coasting, few quotes are worthy of him, and of those, even fewer printable in a family forum......quote 3alarmer

  13. #13
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    Quote Originally Posted by shelbyfv View Post
    What do folks use the Phillips for?
    Quote Originally Posted by coasting View Post
    deraillur limit screws
    In other words, for fixing something on the road that should have been taken care of at home!
    Chaad--'95 DeKerf Team SL, '02 Lemond Buenos Aires, '05 Novara Buzz, '73 Schwinn Collegiate, '06 Mountain Cycle Rumble, '09 Dahon Mariner D7, '12 Mercier Nano, '12 Breezer Venturi

  14. #14
    Still can't climb
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    Quote Originally Posted by chaadster View Post
    In other words, for fixing something on the road that should have been taken care of at home!
    true. but until you ride outside with the force that normal riding generates, you can't really be sure it is right. put some standing effor onto the pedals and you might find that fd isn't quite perfect.
    coasting, few quotes are worthy of him, and of those, even fewer printable in a family forum......quote 3alarmer

  15. #15
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    Here is an interesting yet obscure fact: derailleur stop screws are not Phillips. Ever wonder why so many are buggered up? The derailleur screw does not have the indention needed to accept the point of a Phillips driver so there will not be complete contact, resulting in slip and strip. There is a name for the type of screw and a reason they are used but I can't remember.... Anyway, the point is to use a small flat head for limit screws.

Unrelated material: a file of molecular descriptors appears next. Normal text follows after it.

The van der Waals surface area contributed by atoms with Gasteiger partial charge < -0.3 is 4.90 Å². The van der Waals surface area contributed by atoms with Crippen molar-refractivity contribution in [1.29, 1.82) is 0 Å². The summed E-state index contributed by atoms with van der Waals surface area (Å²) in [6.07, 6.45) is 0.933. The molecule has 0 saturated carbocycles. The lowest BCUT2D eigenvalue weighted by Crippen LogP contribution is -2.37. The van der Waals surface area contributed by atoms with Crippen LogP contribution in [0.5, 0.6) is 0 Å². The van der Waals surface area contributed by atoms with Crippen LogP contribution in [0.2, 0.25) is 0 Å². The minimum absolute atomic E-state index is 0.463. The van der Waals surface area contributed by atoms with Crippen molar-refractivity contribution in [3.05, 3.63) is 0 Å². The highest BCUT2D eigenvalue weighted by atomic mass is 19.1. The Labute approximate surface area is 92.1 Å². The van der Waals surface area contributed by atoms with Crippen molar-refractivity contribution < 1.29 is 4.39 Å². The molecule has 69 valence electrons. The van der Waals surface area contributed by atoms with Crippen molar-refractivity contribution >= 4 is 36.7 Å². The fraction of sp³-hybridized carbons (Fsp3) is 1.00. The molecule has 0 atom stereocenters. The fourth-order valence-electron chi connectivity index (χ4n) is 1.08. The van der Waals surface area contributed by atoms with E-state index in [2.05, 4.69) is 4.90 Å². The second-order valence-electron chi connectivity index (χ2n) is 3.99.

16. #16
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    Quote Originally Posted by shelbyfv View Post
    Here is an interesting yet obscure fact: derailleur stop screws are not Phillips. Ever wonder why so many are buggered up? The derailleur screw does not have the indention needed to accept the point of a Phillips driver so there will not be complete contact, resulting in slip and strip. There is a name for the type of screw and a reason they are used but I can't remember.... Anyway, the point is to use a small flat head for limit screws.
    true. i ended up switching to flat. why do they put the cross in the slots? confusing.
    coasting, few quotes are worthy of him, and of those, even fewer printable in a family forum......quote 3alarmer

  17. #17
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    Quote Originally Posted by coasting View Post
    true. but until you ride outside with the force that normal riding generates, you can't really be sure it is right. put some standing effor onto the pedals and you might find that fd isn't quite perfect.
    I'll concede there is some skill involved, and so rookie mechanics may be well advised to carry some tools because their work is not sound.
    Chaad--'95 DeKerf Team SL, '02 Lemond Buenos Aires, '05 Novara Buzz, '73 Schwinn Collegiate, '06 Mountain Cycle Rumble, '09 Dahon Mariner D7, '12 Mercier Nano, '12 Breezer Venturi

  18. #18
    Senior Member surgeonstone's Avatar
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    Makita power drill and sander.

  19. #19
    Senior Member Looigi's Avatar
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    Some things I've done on rides:

    Adj DR limit screws (also after crash bent RD hanger).